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What Obama Did for Tech: New Tech Roles

Of all of Obama’s tech strategies and programs, the White House roles of CIO, chief technology officer and chief data officer are the most susceptible to change.

Editor's note: This story is part of a six-part series on how Obama has, over the last eight years, elevated the profile of IT in the public sector. He taught government how to ride the technology bicycle, so to speak. A future president who neglects technology won’t be able to make it forget the skills taught through the influence of Silicon Valley and startup culture, said Aneesh Chopra, the nation’s first chief technology officer.

In March 2009, when President Obama appointed Vivek Kundra as the first federal CIO, it was an unprecedented move. The position had authority to oversee technology investments, spending and opportunities for innovation across the federal government. The news left people wondering what such a position could mean for government. Yet before there was a chance to finalize first thoughts, the president released more news.

In short succession he called on Virginia’s secretary of technology, Aneesh Chopra, to be the nation’s first CTO, and former eBay and Microsoft security expert Howard Schmidt to be the first cybersecurity coordinator. Later, he called on ex-Googler Mikey Dickerson to be the administrator of the U.S. Digital Service, a group that — along with 18F, its sister service at the General Services Administration — has let loose a wave of new IT, design and policy positions set on rethinking service delivery.

The people filling White House positions have included D.J. Patil, a former LinkedIn data specialist, now serving as the country’s first chief data scientist; former Twitter V.P. Jason Goldman, now improving communications as chief digital officer, and Code for America Founder Jennifer Pahlka, who served as deputy CTO from 2013 to 2014. It’s also hard not to mention Todd Park, co-founder of the $5.2 billion health IT company AthenaHealth. In his time serving as U.S. CTO (after Chopra), Park founded the Presidential Innovation Fellows program, calling in private-sector talent for yearlong fellowships that tackled pressing government problems.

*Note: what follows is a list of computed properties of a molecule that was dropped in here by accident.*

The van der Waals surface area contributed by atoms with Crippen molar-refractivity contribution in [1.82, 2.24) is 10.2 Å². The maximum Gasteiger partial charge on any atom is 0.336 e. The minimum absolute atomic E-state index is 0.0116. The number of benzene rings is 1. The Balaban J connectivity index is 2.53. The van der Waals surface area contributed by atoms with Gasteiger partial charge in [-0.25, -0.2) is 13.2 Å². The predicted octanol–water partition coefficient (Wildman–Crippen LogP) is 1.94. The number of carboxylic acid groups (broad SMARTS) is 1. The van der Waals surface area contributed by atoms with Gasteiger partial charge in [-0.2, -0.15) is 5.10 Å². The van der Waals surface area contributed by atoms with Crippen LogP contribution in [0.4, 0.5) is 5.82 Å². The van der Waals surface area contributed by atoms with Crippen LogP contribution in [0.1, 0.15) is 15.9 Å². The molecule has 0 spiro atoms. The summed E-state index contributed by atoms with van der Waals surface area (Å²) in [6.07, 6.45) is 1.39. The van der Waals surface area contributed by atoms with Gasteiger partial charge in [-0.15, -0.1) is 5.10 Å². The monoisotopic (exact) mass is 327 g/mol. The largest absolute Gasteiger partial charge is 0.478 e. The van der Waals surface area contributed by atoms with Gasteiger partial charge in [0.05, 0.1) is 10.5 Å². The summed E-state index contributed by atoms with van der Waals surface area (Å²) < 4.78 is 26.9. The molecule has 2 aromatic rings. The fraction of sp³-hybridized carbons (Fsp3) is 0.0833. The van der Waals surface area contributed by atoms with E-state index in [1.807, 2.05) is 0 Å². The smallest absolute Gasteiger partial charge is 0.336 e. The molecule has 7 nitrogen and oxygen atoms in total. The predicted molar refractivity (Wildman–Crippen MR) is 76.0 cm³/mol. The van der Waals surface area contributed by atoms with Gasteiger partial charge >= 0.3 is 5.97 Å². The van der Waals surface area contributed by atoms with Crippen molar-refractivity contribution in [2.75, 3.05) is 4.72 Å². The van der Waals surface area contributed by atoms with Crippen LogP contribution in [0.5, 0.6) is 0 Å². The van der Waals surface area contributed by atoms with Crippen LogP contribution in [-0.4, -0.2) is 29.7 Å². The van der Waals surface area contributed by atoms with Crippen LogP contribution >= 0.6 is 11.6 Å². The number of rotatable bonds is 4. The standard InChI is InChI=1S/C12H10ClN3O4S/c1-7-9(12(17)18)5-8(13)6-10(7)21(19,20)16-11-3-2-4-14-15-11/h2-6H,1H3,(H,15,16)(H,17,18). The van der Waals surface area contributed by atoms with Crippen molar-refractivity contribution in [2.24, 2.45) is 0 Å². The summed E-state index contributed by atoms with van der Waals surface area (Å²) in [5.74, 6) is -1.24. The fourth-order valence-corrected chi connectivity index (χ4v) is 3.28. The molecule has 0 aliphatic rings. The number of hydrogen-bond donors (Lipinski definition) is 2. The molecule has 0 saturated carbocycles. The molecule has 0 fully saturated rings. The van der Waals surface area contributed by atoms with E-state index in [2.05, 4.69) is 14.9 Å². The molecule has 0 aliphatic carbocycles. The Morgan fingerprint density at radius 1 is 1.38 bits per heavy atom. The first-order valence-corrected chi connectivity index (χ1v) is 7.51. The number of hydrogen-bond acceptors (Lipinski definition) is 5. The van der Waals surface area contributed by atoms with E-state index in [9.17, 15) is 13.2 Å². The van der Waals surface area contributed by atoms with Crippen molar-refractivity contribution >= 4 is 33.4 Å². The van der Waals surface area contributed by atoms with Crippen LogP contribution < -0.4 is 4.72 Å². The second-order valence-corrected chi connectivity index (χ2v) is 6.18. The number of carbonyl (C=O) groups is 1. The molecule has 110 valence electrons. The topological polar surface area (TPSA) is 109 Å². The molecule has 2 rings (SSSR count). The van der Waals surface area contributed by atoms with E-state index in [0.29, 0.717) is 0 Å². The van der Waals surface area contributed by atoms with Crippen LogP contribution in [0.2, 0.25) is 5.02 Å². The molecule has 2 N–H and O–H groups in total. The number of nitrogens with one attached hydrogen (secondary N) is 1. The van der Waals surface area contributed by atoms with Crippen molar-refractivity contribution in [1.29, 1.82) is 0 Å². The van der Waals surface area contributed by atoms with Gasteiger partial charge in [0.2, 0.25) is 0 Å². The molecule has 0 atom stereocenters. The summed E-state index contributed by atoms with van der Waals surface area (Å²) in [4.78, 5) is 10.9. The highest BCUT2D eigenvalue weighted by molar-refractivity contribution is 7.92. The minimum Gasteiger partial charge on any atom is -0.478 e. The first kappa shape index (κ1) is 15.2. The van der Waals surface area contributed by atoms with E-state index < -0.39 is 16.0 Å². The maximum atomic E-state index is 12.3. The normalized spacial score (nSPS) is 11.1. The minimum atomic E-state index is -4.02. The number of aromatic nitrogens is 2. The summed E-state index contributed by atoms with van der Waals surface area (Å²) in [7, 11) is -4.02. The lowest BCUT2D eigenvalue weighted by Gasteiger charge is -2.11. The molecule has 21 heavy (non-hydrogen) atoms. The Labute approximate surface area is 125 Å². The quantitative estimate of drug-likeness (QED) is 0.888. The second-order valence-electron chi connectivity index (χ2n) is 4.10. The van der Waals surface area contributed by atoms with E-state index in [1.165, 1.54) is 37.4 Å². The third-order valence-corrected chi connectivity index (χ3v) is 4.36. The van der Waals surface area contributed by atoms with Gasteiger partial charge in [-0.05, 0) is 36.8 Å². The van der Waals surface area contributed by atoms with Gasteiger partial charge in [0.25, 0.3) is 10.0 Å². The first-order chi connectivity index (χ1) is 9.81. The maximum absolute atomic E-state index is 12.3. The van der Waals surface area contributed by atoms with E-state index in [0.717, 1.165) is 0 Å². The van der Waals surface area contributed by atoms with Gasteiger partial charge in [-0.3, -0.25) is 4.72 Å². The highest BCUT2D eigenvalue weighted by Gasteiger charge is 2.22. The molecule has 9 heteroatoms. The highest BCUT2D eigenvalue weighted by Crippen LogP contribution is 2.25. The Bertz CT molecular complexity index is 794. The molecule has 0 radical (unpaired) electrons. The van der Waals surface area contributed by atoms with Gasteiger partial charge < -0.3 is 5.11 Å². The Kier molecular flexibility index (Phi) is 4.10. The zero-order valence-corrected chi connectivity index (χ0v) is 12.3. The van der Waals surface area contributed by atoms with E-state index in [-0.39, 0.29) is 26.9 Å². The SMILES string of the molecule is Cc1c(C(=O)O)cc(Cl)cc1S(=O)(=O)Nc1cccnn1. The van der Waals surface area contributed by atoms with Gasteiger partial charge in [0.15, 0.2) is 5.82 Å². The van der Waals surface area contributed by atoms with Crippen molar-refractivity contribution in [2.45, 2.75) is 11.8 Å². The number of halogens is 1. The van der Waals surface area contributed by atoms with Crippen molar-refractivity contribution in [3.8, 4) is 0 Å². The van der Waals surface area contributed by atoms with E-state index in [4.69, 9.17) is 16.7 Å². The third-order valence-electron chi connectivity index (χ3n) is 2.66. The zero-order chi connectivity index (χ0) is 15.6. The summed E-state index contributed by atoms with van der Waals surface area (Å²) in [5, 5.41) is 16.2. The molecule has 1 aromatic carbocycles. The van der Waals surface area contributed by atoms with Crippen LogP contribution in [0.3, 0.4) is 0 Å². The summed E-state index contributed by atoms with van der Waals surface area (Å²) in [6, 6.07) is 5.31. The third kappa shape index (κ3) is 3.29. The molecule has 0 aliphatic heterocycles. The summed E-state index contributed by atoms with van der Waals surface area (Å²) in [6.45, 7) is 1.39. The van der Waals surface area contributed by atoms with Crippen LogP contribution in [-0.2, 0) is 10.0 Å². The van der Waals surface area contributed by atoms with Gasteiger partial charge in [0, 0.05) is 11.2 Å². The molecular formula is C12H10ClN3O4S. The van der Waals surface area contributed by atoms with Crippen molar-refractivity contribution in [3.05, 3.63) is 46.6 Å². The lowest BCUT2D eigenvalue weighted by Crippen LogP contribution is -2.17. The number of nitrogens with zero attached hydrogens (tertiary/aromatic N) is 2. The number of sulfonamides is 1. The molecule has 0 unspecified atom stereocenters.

Of all of Obama’s tech strategies and programs, these White House roles are the most susceptible to change. A new administration may continue Obama’s organizational structure or dismiss it. Typically, a rebranding takes place and people and positions come and go. Yet, if there’s one aspect of the new roles that endure, it may be their core ingredients. The common character traits to these hires is a mix of private-sector expertise, presidential authority and job descriptions that embrace modern problem-solving.

A new president, whatever his or her political leaning, may apply the same strategy under a set of new titles, for the results have shown promise. They include the development of, the national open data portal launched in 2009 with now more than 180,000 public data sets, and the Precision Medicine Initiative, an endeavor spearheaded by Patil and the National Institutes of Health to find genome-based cures for diseases like cancer. In addition, there are several U.S. Digital Service projects that have vastly improved agency operations handling veteran benefits, the immigration process and college education applications, to name a few.